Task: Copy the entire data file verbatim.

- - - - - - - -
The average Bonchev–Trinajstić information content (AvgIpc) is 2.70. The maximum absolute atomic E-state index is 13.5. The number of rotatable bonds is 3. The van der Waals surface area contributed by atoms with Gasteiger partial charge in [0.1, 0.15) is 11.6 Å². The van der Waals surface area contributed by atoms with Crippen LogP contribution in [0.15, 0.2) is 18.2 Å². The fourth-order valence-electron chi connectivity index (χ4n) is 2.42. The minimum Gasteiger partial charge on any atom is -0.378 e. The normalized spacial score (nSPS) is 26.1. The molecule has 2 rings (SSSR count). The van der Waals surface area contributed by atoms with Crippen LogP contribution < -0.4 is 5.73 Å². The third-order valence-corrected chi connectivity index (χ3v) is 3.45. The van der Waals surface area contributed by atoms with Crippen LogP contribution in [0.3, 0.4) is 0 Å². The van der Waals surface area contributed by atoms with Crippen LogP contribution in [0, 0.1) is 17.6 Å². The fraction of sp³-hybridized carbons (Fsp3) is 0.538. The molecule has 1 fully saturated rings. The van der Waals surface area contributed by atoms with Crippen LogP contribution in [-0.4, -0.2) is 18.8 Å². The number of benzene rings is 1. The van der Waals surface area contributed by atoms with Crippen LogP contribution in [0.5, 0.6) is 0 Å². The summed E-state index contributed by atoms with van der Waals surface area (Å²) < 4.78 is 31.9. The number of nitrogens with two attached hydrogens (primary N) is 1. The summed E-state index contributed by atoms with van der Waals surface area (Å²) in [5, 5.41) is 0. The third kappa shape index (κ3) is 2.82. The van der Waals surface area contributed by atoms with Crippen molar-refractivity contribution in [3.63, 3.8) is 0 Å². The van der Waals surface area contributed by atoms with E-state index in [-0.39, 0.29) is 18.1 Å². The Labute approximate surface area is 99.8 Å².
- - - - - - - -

The average Bonchev–Trinajstić information content (AvgIpc) is 2.70. The maximum absolute atomic E-state index is 13.5. The number of rotatable bonds is 3. The van der Waals surface area contributed by atoms with Gasteiger partial charge in [0.1, 0.15) is 11.6 Å². The van der Waals surface area contributed by atoms with Crippen LogP contribution in [0.15, 0.2) is 18.2 Å². The fourth-order valence-electron chi connectivity index (χ4n) is 2.42. The minimum Gasteiger partial charge on any atom is -0.378 e. The normalized spacial score (nSPS) is 26.1. The molecule has 2 rings (SSSR count). The van der Waals surface area contributed by atoms with Crippen LogP contribution < -0.4 is 5.73 Å². The third-order valence-corrected chi connectivity index (χ3v) is 3.45. The van der Waals surface area contributed by atoms with Crippen LogP contribution in [0.3, 0.4) is 0 Å². The van der Waals surface area contributed by atoms with Crippen LogP contribution in [0, 0.1) is 17.6 Å². The fraction of sp³-hybridized carbons (Fsp3) is 0.538. The molecule has 1 fully saturated rings. The van der Waals surface area contributed by atoms with Crippen LogP contribution in [-0.4, -0.2) is 18.8 Å². The number of benzene rings is 1. The van der Waals surface area contributed by atoms with Crippen LogP contribution in [0.5, 0.6) is 0 Å². The summed E-state index contributed by atoms with van der Waals surface area (Å²) < 4.78 is 31.9. The number of nitrogens with two attached hydrogens (primary N) is 1. The summed E-state index contributed by atoms with van der Waals surface area (Å²) in [5, 5.41) is 0. The third kappa shape index (κ3) is 2.82. The van der Waals surface area contributed by atoms with Crippen molar-refractivity contribution in [3.63, 3.8) is 0 Å². The van der Waals surface area contributed by atoms with E-state index in [-0.39, 0.29) is 18.1 Å². The Labute approximate surface area is 99.8 Å².